This tornado track across central Oklahoma is from the EF-5 tornado that struck the suburbs of Oklahoma City in the Newcastle-Moore area on May 20, 2013. NASA’s Terra satellite captured the image. In this false-color image, infrared, red, and green wavelengths of light have been combined to better distinguish between water, vegetation, bare ground, and human developments. Water is blue. Buildings and paved surfaces are blue-gray. Vegetation is red. The tornado track appears as a beige stripe running west to east across this image; the color reveals the lack of vegetation in the wake of the storm.
This devasting tornado killed at least 24 people, injured 377, and affected nearly 33,000 in some way. NASA said:
Early estimates suggest that more then $2 billion in damage was done to public and private property; at least 13,000 structures were destroyed or damaged. It was the deadliest tornado in the United States since an EF-5 event killed 158 people in Joplin, Missouri, in 2011.
According to the National Weather Service, the tornado was on the ground for 39 minutes, ripping across 17 miles (27 kilometers) from 4.4 miles west of Newcastle to 4.8 miles east of Moore, Oklahoma. At its peak, the funnel cloud was 1.3 miles (2.1 kilometers) wide and wind speeds reached 210 miles (340 km) per hour.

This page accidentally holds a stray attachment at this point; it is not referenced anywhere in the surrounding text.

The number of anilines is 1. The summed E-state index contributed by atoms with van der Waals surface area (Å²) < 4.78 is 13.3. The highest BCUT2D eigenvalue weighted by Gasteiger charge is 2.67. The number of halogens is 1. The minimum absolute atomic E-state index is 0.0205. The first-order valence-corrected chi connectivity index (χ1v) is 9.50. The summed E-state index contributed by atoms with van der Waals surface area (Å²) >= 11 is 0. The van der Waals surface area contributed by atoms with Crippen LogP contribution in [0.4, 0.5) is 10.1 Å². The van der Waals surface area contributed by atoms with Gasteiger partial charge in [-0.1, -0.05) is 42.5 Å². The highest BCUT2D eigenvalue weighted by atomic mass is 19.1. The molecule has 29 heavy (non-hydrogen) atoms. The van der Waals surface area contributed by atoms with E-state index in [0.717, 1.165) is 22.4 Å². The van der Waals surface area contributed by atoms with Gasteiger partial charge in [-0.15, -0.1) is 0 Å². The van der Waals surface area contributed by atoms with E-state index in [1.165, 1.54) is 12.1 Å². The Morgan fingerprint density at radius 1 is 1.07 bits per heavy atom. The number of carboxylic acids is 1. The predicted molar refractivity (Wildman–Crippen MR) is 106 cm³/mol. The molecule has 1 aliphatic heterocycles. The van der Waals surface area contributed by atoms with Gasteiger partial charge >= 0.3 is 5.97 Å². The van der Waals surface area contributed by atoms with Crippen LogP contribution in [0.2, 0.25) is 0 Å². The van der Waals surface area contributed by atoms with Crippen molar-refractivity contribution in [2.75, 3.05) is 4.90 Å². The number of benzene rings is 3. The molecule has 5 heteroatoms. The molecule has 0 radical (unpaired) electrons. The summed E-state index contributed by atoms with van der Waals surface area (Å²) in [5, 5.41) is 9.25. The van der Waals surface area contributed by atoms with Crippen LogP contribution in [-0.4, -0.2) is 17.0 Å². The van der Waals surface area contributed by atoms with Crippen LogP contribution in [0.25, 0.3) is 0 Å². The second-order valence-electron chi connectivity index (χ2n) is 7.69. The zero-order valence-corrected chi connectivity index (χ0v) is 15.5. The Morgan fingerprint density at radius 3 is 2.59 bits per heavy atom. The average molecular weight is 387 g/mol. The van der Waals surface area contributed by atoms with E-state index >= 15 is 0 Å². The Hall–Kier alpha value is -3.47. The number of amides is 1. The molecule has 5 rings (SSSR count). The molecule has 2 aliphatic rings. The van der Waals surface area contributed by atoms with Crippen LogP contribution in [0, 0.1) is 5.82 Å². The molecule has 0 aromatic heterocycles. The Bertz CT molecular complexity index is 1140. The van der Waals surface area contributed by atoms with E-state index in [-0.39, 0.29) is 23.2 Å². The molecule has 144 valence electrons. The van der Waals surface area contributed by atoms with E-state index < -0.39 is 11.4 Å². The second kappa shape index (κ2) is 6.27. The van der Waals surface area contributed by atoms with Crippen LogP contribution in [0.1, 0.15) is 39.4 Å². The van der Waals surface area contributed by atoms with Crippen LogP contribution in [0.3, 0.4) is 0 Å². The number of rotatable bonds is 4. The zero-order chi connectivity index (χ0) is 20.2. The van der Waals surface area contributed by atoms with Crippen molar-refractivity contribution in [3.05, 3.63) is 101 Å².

Bottom line: Track left behind by ES-5 Moore-Newcastle, Oklahoma tornado on May 20, 2013. The tornado took at least 24 lives.
Deborah Byrd created the EarthSky radio series in 1991 and founded EarthSky.org in 1994. Today, she serves as Editor-in-Chief of this website. She has won a galaxy of awards from the broadcasting and science communities, including having an asteroid named 3505 Byrd in her honor. A science communicator and educator since 1976, Byrd believes in science as a force for good in the world and a vital tool for the 21st century. "Being an EarthSky editor is like hosting a big global party for cool nature-lovers," she says.